September 16, 2020 2 min read

NICU Awareness Month -- Preemie NICU Life Prematurity Awareness

September is NICU Awareness Month, and it’s almost been eight years since I’ve been in one. I’ll be honest, it’s taken almost half the month to actually sit down and write this because these memories, no matter how long it’s been, are still so fresh.

Miracles and tragedies walk hand-in-hand through the hallways of a NICU, and in my case, I experienced both with my twins simultaneously. As one was fighting for their life, the other was letting go.

The moments leading up to their birth were pretty laid out; they were not going to make it. We couldn’t stop the labor and Abigail’s foot was already in the birth canal. From the look on the ultrasound tech’s face to the phone call from the neonatologist who was on his way—tragedy was inevitable. I remember him saying, “ I have to prepare you, because they are just too small and the chances of survival are not in their favor. I can’t play God and by law, I am not required to save them. I will assess them and do my best to save them.” All while I was bawling my eyes out and scared beyond belief, reality was setting in.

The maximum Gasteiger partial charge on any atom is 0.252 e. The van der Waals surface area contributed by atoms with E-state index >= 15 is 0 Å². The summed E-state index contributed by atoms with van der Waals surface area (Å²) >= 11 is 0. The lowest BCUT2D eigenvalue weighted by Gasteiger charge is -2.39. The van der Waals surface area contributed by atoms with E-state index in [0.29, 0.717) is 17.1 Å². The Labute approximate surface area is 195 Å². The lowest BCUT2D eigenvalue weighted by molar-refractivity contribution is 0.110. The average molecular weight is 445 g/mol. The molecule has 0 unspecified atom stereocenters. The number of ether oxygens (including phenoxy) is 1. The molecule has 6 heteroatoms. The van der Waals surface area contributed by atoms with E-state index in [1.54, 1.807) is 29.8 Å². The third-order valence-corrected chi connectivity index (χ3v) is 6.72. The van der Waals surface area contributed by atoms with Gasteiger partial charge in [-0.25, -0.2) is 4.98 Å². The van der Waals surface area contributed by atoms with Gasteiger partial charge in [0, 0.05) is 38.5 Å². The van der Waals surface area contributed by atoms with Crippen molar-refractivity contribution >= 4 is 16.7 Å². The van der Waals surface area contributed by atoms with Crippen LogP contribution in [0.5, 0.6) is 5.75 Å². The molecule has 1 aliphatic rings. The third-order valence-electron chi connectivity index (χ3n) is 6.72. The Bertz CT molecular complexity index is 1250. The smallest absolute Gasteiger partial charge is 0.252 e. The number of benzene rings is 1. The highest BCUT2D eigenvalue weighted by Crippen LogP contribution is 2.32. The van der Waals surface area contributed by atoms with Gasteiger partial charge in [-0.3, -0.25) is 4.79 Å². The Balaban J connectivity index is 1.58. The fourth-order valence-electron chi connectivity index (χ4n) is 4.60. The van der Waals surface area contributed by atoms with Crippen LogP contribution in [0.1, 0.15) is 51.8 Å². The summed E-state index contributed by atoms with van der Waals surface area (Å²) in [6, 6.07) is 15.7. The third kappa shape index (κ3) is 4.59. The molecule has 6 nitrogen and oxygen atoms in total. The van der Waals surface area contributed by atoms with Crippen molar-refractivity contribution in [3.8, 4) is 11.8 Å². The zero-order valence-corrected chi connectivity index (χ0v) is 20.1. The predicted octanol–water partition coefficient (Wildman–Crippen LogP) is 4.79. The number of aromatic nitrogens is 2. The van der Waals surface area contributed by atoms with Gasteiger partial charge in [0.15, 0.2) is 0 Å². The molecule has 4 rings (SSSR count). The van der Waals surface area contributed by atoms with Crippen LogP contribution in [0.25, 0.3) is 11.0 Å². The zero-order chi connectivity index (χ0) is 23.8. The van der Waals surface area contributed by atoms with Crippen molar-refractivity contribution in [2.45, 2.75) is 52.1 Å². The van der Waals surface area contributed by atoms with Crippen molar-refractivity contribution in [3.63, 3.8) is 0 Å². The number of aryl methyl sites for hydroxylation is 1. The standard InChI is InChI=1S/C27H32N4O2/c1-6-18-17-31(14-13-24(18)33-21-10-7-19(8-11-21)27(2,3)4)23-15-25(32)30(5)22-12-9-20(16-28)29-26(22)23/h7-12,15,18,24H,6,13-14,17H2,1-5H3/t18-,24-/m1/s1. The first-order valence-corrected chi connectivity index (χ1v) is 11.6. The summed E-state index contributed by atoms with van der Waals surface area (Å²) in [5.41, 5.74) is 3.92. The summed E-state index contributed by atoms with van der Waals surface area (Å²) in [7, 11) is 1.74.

I was 23 weeks, 3 days gestation. They were not due to come into this world for another 16 weeks. This was my first pregnancy, and I was blessed with twins no less. I had absolutely no idea a world like this existed, and that my life was about to change forever.

Olivia & Abigail were born via emergency csection on November 13th 2012. Abigail came first at just under a pound with the softest cry, and Olivia came right after weighing one pound, one ounce.

So much of that night is a blur because it all happened so fast. The one thing I remember was the doctor telling me Abigail was not going to make it, and that they were rushing Olivia to the NICU. While I was being stapled up, my family would be able to hold my daughter while she took her last breath.

My sweet angel, Abigail Rae went to be with Jesus an hour after she was born. By the time I came out of recovery, she had passed. They laid her on my chest, and I held her until the pain of saying goodbye became unbearable. A joyous moment for so many became a tragedy for me.

I remember that night they kept me on the same floor as the rest of the mothers who delivered and as the newborn babies would cry, so would I--as I laid there without my own babies.

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